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ABQ's Cannabis Decriminalization Could Be Boon For Patients

Alexa Graham via Flickr
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There could be more peace of mind for people in Albuquerque who don’t qualify for the state’s medical cannabis program if Mayor Tim Keller signs a measure city councilors passed on Monday. It would decriminalize possession of small amounts of cannabis.


Not everyone who benefits from using medical cannabis has a qualifying condition in the state’s eyes, so lots of folks get the medication illegally.

Jason Barker says decriminalizing cannabis would especially help people with developmental disabilities who don’t qualify for a medical card. He’s with LECUA Patient’s Coalition Of New Mexico which advocates for medical cannabis patients.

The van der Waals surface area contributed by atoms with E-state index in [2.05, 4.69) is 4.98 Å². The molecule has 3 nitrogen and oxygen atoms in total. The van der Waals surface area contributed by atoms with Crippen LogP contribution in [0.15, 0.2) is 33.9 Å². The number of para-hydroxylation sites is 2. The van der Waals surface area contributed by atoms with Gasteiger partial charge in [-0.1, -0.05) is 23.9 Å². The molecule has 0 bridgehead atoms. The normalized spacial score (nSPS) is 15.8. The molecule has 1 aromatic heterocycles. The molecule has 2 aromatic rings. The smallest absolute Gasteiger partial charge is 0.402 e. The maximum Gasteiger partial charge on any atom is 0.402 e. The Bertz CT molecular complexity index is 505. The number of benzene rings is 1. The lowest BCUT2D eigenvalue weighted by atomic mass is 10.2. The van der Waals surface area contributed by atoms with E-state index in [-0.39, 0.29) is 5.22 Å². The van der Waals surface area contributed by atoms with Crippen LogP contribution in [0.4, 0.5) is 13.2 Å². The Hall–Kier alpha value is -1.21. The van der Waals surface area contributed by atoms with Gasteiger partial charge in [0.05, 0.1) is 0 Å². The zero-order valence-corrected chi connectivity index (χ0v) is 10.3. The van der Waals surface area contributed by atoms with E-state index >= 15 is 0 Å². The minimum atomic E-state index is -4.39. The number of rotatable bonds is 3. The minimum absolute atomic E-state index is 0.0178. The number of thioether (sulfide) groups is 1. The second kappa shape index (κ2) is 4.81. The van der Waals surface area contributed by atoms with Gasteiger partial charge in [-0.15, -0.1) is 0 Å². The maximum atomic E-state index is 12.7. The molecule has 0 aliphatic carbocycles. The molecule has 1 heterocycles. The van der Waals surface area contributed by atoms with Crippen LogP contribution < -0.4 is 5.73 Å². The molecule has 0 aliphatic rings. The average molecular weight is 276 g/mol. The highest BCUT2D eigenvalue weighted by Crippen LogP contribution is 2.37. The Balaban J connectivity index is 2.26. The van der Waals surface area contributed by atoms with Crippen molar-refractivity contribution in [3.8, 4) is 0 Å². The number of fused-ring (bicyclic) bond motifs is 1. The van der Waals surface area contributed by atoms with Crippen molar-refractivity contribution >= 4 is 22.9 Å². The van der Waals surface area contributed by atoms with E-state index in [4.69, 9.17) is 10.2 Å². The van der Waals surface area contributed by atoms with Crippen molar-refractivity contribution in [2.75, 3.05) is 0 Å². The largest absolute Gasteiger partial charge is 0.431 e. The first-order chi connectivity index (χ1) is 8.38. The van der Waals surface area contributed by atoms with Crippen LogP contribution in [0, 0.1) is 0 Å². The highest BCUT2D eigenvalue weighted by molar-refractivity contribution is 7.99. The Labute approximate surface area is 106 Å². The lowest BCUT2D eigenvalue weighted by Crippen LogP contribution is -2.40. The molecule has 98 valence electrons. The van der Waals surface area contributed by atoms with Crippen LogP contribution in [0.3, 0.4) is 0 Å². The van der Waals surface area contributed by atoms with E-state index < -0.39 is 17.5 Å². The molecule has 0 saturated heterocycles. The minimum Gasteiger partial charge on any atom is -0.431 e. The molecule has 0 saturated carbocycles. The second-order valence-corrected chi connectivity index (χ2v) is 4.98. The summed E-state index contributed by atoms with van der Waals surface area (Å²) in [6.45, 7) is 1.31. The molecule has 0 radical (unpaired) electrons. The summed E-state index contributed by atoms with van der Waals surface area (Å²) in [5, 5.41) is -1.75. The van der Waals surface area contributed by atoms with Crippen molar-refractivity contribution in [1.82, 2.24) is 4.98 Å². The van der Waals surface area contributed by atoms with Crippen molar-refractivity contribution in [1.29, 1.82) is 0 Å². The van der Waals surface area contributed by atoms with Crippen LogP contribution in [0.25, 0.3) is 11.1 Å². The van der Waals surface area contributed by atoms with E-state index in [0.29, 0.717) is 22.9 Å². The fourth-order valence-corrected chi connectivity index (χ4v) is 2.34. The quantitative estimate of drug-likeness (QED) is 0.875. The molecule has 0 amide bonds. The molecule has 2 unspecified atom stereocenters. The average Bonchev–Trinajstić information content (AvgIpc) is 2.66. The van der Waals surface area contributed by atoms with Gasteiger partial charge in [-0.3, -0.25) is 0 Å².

"That would alleviate a great deal of stress for individuals with developmental disabilities," Barker said. "They’ve got some serious handicaps and they’re getting benefits from cannabis."

Right now, getting caught for the first time with an ounce or less of cannabis in Albuquerque could lead to a $50 fine and a couple of weeks in jail. Under the measure, it'd be just a $25 fine.

Mayor Keller has expressed support for decriminalization in the past but his spokeswoman wouldn’t say whether he’d sign the measure.


KUNM’s Public Health New Mexico project is funded by the W.K. Kellogg Foundation, the McCune Charitable Foundation, and the Con Alma Health Foundation.

May joined KUNM's Public Health New Mexico team in early 2018. That same year, she established the New Mexico chapter of the National Association of Hispanic Journalists and received a fellowship from the Association of Health Care Journalists. She join Colorado Public Radio in late 2019.
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